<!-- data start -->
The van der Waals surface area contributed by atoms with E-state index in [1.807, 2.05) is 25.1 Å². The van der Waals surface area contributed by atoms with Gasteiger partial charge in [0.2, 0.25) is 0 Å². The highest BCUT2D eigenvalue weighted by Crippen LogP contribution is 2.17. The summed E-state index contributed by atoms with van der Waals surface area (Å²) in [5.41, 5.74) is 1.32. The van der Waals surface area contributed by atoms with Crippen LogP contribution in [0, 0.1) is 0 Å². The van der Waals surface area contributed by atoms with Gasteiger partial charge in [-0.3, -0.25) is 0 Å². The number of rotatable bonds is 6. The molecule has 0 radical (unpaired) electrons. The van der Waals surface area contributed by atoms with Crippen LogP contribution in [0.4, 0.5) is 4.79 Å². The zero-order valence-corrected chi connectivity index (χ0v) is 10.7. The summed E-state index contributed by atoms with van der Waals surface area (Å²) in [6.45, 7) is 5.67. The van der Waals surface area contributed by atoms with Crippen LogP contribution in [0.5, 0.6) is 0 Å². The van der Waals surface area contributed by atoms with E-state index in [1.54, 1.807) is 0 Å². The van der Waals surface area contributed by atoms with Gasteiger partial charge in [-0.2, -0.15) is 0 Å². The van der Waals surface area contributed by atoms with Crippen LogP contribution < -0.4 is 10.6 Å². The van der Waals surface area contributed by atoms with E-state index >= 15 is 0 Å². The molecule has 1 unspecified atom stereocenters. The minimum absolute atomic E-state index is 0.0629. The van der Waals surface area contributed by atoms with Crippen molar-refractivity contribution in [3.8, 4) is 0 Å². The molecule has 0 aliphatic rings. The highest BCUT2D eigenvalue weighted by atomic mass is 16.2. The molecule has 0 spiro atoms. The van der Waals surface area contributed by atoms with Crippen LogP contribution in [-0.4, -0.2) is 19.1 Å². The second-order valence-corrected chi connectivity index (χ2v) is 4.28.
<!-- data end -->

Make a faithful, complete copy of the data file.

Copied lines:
The van der Waals surface area contributed by atoms with E-state index in [1.807, 2.05) is 25.1 Å². The van der Waals surface area contributed by atoms with Gasteiger partial charge in [0.2, 0.25) is 0 Å². The highest BCUT2D eigenvalue weighted by Crippen LogP contribution is 2.17. The summed E-state index contributed by atoms with van der Waals surface area (Å²) in [5.41, 5.74) is 1.32. The van der Waals surface area contributed by atoms with Crippen LogP contribution in [0, 0.1) is 0 Å². The van der Waals surface area contributed by atoms with Gasteiger partial charge in [-0.3, -0.25) is 0 Å². The number of rotatable bonds is 6. The molecule has 0 radical (unpaired) electrons. The van der Waals surface area contributed by atoms with Crippen LogP contribution in [0.4, 0.5) is 4.79 Å². The zero-order valence-corrected chi connectivity index (χ0v) is 10.7. The summed E-state index contributed by atoms with van der Waals surface area (Å²) in [6.45, 7) is 5.67. The van der Waals surface area contributed by atoms with Crippen LogP contribution in [0.5, 0.6) is 0 Å². The van der Waals surface area contributed by atoms with E-state index in [1.54, 1.807) is 0 Å². The van der Waals surface area contributed by atoms with Gasteiger partial charge in [-0.2, -0.15) is 0 Å². The van der Waals surface area contributed by atoms with Crippen LogP contribution < -0.4 is 10.6 Å². The van der Waals surface area contributed by atoms with E-state index >= 15 is 0 Å². The molecule has 1 unspecified atom stereocenters. The minimum absolute atomic E-state index is 0.0629. The van der Waals surface area contributed by atoms with Crippen molar-refractivity contribution in [3.8, 4) is 0 Å². The molecule has 0 aliphatic rings. The highest BCUT2D eigenvalue weighted by atomic mass is 16.2. The molecule has 0 spiro atoms. The van der Waals surface area contributed by atoms with Crippen LogP contribution in [-0.4, -0.2) is 19.1 Å². The second-order valence-corrected chi connectivity index (χ2v) is 4.28.